I really was quite pleased with But Beautiful, partly because it was a more appropriate tribute to Berger, who’s meant so much to me. Then I liked The Missing of the Somme. Those two made me start to realize I was writing things that weren’t novels, but which weren’t straight, down the line, nonfiction books either. So I think from that point on I started to feel more confident. With The Colour of Memory and The Search, I knew they were falling short in terms of what people might expect novels to be, whereas with these other kinds of books I felt I’d successfully generated the standards by which they might be judged.
Another Great Day At Sea, on the other hand, does seem to fit more easily into a pre-existing genre, one to which you’ve admitted to feeling ill-suited to contribute. As someone who “loves not having to notice stuff,” why subject yourself to two weeks of intense noticing on an aircraft carrier?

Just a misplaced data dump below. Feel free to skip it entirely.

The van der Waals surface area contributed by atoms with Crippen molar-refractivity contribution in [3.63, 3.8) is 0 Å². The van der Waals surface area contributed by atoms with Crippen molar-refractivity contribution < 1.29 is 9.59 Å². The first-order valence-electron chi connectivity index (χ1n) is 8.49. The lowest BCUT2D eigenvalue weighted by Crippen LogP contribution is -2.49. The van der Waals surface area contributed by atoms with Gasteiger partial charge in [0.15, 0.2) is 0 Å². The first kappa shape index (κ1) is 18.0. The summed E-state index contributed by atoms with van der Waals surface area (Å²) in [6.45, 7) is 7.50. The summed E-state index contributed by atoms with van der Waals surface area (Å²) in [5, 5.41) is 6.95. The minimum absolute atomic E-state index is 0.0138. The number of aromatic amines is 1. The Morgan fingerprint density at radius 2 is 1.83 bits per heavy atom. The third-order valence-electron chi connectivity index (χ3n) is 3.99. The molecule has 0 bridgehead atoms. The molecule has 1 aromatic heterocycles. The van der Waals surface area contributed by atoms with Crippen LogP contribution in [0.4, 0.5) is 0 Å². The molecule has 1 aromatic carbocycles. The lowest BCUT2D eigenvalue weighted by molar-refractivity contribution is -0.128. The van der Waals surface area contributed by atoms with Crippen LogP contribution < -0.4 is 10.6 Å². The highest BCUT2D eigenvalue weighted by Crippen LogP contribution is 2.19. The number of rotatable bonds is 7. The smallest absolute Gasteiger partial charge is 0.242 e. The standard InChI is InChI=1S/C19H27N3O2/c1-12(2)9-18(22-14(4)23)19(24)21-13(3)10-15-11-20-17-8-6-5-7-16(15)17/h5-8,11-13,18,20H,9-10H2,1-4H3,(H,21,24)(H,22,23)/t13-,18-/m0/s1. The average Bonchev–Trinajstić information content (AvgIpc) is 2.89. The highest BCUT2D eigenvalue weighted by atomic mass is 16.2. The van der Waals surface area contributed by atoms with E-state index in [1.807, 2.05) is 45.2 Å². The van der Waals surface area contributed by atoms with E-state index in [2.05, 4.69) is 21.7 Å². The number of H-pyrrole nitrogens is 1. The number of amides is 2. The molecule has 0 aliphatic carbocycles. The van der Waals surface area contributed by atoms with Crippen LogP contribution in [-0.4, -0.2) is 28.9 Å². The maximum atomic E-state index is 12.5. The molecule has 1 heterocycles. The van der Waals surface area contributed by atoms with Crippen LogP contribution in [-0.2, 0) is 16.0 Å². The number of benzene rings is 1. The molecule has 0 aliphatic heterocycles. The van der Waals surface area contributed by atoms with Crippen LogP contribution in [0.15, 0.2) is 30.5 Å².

That’s an easy one: I wanted the free trip! I wanted the experience and it was understood that in order to do that, I had to then sing for my supper. It wasn’t difficult to notice stuff. The difficult thing was finding what the words were for all the things I’d noticed because it was such an alien, technically complicated environment. But the reasons for going there was that it was such a great place to be.
Clearly, though, it wasn’t the most luxurious free trip you might have been offered.
I’ve done quite a bit of travel writing and the worst sort of free trip to have is always one where you go to some incredibly expensive, luxurious resort, and you have nothing to write about it. On the other hand, if you’re traveling under your own steam and it’s awful, then you’ve typically got lots to write about. Once I got my own room on the carrier, comfort wasn’t an issue.
It wasn’t pleasant all the time though.
It wasn’t always pleasant but it was consistently amazing. It was never boring. The people were amazing.
Have you always had a generally positive view of Americans?